Transformative Stages and Bank Practices


 Transformative Stages and Bank Practices


As our children grow up and move out we do NOT expect to hear from them on a daily basis for a while. And that is OK. They are growing, exploring, and learning who they are. They are figuring out what it means to be “free,” and pitting their own wisdom against the world. During their first venture out, they don’t call home much because of what I call the Certainty Stage. The deep certainty that they will not ever need their parents again. Certainty that they can burn the candle at both ends and still be OK. Certainty that the world will soon fall into their plans. A certainty that no one understands their particular situation. It doesn’t really take long. I am always glad for them to move through the Certainty Stage because that usually leads to the transformative stage of “Parents might have a clue after all.”

I am not crazy about the Certainty Stage, but it has some advantages. The younger children remaining at home are often thrilled because they are enjoying the new spaces afforded them and less competition for attention at supper time. A new pecking order is established within minutes – nay, seconds – of an older one leaving home. AND if there is a need to fuss, they can generally call an older sibling and get a sympathetic ear. At least for a bit.

Within a year or so, the older ones mature, and we (parents) become smarter. They begin to call home more often just to talk. Or they call home to find out how to make a recipe that they particularly enjoy. They hesitantly call and want ideas on how to make their money stretch a little farther. Actually, they start out asking for money and I give them FREE advice on how they can manage without an infusion of MY cash. They call to tell how ridiculous it is that the banks won’t lend them money. At some point, we begin to discuss deeper issues such as spiritual matters, technology, politics, and the education system. Somehow we tend to get off on how we (parents) are failing the younger ones with our now, feeble, discipline efforts.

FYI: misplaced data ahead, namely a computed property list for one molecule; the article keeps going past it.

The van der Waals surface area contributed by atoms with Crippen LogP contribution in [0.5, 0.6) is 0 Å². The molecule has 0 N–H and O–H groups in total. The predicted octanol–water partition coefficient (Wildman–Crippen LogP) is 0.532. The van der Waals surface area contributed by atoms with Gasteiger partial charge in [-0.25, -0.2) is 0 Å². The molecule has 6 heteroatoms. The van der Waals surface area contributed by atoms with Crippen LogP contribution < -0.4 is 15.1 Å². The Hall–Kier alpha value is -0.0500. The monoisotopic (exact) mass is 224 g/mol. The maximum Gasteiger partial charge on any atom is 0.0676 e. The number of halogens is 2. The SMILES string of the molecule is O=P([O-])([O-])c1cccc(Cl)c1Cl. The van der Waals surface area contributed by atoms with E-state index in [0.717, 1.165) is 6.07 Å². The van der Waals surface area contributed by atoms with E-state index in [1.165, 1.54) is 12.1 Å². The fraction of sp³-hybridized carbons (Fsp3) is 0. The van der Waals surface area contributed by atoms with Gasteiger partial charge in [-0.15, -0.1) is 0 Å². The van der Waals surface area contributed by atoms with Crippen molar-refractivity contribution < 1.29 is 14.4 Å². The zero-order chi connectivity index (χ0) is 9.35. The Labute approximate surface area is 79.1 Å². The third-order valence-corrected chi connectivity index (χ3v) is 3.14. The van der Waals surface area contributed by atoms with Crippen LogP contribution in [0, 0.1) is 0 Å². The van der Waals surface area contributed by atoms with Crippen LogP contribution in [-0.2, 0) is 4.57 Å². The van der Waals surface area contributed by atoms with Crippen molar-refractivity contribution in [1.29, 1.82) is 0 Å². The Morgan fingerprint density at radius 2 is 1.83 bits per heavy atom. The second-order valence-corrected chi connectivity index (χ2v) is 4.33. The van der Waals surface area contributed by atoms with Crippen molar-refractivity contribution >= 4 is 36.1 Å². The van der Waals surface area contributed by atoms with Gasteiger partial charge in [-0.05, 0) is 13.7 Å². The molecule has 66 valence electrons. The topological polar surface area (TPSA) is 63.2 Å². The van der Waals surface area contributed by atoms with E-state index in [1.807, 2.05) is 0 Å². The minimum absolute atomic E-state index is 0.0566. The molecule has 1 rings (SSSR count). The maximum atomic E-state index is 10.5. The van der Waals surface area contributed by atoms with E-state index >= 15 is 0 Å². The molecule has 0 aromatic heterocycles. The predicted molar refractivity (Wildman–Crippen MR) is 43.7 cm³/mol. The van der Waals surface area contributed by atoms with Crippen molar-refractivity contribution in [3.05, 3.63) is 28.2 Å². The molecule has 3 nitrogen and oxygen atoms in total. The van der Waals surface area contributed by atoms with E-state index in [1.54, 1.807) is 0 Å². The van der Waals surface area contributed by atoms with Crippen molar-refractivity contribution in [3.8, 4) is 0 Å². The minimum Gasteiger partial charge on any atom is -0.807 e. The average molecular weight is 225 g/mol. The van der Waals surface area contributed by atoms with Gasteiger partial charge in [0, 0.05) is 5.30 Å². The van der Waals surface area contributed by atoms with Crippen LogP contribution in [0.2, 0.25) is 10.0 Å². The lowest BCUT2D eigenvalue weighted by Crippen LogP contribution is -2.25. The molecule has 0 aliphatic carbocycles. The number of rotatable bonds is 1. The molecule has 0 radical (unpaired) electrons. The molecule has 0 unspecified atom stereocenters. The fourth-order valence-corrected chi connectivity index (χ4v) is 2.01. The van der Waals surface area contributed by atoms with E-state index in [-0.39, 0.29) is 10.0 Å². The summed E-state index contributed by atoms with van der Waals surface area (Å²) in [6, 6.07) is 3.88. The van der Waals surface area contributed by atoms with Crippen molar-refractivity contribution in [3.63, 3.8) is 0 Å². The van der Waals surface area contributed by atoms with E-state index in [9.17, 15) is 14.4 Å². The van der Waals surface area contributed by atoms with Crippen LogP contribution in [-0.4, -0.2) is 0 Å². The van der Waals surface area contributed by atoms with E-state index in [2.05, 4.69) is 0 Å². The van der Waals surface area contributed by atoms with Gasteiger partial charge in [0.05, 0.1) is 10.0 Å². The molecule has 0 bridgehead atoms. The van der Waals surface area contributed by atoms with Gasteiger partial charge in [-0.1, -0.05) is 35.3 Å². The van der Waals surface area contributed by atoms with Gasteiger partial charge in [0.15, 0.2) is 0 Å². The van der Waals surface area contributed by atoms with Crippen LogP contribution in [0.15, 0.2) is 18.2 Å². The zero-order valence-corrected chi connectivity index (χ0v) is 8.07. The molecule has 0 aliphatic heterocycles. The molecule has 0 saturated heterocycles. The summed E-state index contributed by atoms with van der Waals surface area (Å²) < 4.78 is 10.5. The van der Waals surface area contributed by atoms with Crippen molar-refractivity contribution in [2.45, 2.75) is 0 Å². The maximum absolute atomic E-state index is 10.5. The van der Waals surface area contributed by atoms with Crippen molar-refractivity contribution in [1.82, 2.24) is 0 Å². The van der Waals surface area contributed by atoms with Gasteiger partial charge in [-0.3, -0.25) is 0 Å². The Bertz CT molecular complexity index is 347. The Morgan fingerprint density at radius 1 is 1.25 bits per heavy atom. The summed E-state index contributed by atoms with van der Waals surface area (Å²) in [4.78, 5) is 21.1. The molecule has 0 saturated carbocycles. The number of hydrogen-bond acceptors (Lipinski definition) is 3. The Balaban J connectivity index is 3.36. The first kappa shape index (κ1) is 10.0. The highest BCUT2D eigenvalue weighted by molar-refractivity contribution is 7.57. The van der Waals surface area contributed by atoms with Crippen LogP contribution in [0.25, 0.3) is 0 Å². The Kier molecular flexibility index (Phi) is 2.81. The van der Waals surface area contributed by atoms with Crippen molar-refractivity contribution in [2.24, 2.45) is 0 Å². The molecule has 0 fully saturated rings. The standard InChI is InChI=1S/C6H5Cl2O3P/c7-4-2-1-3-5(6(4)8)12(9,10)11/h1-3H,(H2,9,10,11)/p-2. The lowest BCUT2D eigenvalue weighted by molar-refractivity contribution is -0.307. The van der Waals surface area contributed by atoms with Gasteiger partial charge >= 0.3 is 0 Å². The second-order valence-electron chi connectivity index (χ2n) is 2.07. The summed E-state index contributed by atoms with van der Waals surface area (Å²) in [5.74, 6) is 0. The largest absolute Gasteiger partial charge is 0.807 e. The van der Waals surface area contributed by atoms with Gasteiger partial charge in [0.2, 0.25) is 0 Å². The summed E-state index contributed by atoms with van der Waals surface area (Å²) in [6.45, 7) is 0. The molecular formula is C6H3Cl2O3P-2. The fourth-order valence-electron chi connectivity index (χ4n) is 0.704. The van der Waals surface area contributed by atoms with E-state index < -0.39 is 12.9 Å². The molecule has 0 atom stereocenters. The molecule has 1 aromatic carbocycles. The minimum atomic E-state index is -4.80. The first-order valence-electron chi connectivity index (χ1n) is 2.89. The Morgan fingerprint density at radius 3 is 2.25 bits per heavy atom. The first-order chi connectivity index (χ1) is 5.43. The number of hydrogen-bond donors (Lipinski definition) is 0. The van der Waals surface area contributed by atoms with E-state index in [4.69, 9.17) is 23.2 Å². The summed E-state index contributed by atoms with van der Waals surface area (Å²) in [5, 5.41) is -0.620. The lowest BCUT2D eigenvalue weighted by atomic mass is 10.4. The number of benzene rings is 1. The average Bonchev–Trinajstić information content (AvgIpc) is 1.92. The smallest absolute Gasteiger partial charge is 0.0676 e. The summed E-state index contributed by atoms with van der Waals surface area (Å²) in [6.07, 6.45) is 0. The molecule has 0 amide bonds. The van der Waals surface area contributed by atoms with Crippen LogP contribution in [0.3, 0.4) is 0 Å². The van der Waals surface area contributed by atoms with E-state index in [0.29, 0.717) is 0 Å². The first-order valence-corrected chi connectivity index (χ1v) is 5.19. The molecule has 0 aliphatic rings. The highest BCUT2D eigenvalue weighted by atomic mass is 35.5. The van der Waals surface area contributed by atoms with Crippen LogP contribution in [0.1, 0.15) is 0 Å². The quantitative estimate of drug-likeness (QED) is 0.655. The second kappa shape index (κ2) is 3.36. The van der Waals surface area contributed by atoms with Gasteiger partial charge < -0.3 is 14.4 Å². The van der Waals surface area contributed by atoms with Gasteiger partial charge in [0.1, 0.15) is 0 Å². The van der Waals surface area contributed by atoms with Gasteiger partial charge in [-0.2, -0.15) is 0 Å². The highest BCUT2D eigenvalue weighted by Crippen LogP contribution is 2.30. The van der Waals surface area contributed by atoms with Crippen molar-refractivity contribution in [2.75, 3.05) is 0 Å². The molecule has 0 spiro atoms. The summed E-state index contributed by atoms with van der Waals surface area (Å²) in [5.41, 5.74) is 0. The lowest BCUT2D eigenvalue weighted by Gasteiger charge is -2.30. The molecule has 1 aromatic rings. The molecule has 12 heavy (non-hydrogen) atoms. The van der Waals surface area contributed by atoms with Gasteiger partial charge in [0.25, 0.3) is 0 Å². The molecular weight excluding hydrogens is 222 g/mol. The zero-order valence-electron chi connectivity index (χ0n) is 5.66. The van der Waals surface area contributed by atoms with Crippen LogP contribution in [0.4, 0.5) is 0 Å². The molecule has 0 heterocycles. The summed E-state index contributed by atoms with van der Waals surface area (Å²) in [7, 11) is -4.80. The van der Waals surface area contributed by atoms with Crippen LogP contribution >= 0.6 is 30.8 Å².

Every now and then, we get to experience a disconnect between the stages of the older children and the younger children.

Our third child (now 22), entered the Certainty Stage around 18 years of age and the communication from her was sporadic for a few years. Which was OK. Now, however, with the birth of HER first child, she has completely transformed. We talk daily, or twice daily, or several times daily. Depends on the situation. I am loving it, but the younger ones can get aggravated at the amount of time we text and phone each other. Often, we use our fancy phones to “face-time” at supper so that we can all see the baby’s progress.

Last week, the phone rang just as we were sitting down to supper. I tapped the speaker phone icon and told her that we were all at supper. She said, “Oh, don’t put me on speaker phone. I just wanted to vent about the Hubs.” I told her that I would call her back after we ate.

As soon as I hung up, the youngest said, “Why didn’t she talk?”

I replied, “Because it was private.”

He pressed, “But why? What about?”

In exasperation I said, “She wanted to vent about her hubs. I will call her back.”

For some reason that shut him up. We had a lovely dinner and the younger two boys were cleaning up their spaces when I heard the ten-year old ask the seven-year old, “What is a HUBS?”

I heard him confidently reply, “Something they do at the bank.”

“Oh, I didn’t know they did THAT at the banks,” he replied as if he knew exactly what was being discussed.

They finished loading their plates into the dishwasher and ran out to play.

I smiled at my own Hubs and we finished the dishes, secure in the knowledge that these innocent little boys would one day pass through the Certainty Stage and head out into the world to make their mark and we would be here waiting for that phone call.




About Fawn Musick

Writings to make you Smile and Think. Fawn is an award winning newspaper columnist. She is an avid writer, blogger, and mom. Her advice comes from her years of mothering her eight children.
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